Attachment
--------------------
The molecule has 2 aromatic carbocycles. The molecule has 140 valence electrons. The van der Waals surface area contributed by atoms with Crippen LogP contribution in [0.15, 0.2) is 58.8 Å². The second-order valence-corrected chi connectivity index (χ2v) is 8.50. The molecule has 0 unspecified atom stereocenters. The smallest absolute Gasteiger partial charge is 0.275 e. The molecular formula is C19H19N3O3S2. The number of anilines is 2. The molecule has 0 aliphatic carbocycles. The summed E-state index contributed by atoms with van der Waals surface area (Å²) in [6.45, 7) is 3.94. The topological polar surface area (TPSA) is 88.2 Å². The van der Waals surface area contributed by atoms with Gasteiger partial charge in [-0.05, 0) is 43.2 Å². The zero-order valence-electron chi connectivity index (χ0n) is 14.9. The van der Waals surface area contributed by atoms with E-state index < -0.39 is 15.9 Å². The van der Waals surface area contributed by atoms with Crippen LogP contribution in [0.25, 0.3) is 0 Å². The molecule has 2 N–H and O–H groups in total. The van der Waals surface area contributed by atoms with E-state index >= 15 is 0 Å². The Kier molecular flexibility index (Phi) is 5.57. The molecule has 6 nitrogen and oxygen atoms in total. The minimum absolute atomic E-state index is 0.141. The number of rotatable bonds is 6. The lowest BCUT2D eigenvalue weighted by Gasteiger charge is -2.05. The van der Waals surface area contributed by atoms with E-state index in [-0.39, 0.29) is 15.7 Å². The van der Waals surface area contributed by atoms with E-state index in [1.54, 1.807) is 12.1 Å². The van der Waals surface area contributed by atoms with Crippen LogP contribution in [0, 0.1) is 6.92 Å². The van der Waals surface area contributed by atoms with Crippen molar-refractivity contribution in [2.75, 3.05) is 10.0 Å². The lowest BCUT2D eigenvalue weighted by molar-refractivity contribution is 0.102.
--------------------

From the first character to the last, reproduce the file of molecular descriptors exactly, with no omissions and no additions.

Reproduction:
The molecule has 2 aromatic carbocycles. The molecule has 140 valence electrons. The van der Waals surface area contributed by atoms with Crippen LogP contribution in [0.15, 0.2) is 58.8 Å². The second-order valence-corrected chi connectivity index (χ2v) is 8.50. The molecule has 0 unspecified atom stereocenters. The smallest absolute Gasteiger partial charge is 0.275 e. The molecular formula is C19H19N3O3S2. The number of anilines is 2. The molecule has 0 aliphatic carbocycles. The summed E-state index contributed by atoms with van der Waals surface area (Å²) in [6.45, 7) is 3.94. The topological polar surface area (TPSA) is 88.2 Å². The van der Waals surface area contributed by atoms with Gasteiger partial charge in [-0.05, 0) is 43.2 Å². The zero-order valence-electron chi connectivity index (χ0n) is 14.9. The van der Waals surface area contributed by atoms with E-state index < -0.39 is 15.9 Å². The van der Waals surface area contributed by atoms with Crippen LogP contribution in [0.25, 0.3) is 0 Å². The molecule has 2 N–H and O–H groups in total. The van der Waals surface area contributed by atoms with E-state index >= 15 is 0 Å². The Kier molecular flexibility index (Phi) is 5.57. The molecule has 6 nitrogen and oxygen atoms in total. The minimum absolute atomic E-state index is 0.141. The number of rotatable bonds is 6. The lowest BCUT2D eigenvalue weighted by Gasteiger charge is -2.05. The van der Waals surface area contributed by atoms with E-state index in [-0.39, 0.29) is 15.7 Å². The van der Waals surface area contributed by atoms with E-state index in [1.54, 1.807) is 12.1 Å². The van der Waals surface area contributed by atoms with Crippen LogP contribution in [0, 0.1) is 6.92 Å². The van der Waals surface area contributed by atoms with Crippen molar-refractivity contribution in [2.75, 3.05) is 10.0 Å². The lowest BCUT2D eigenvalue weighted by molar-refractivity contribution is 0.102.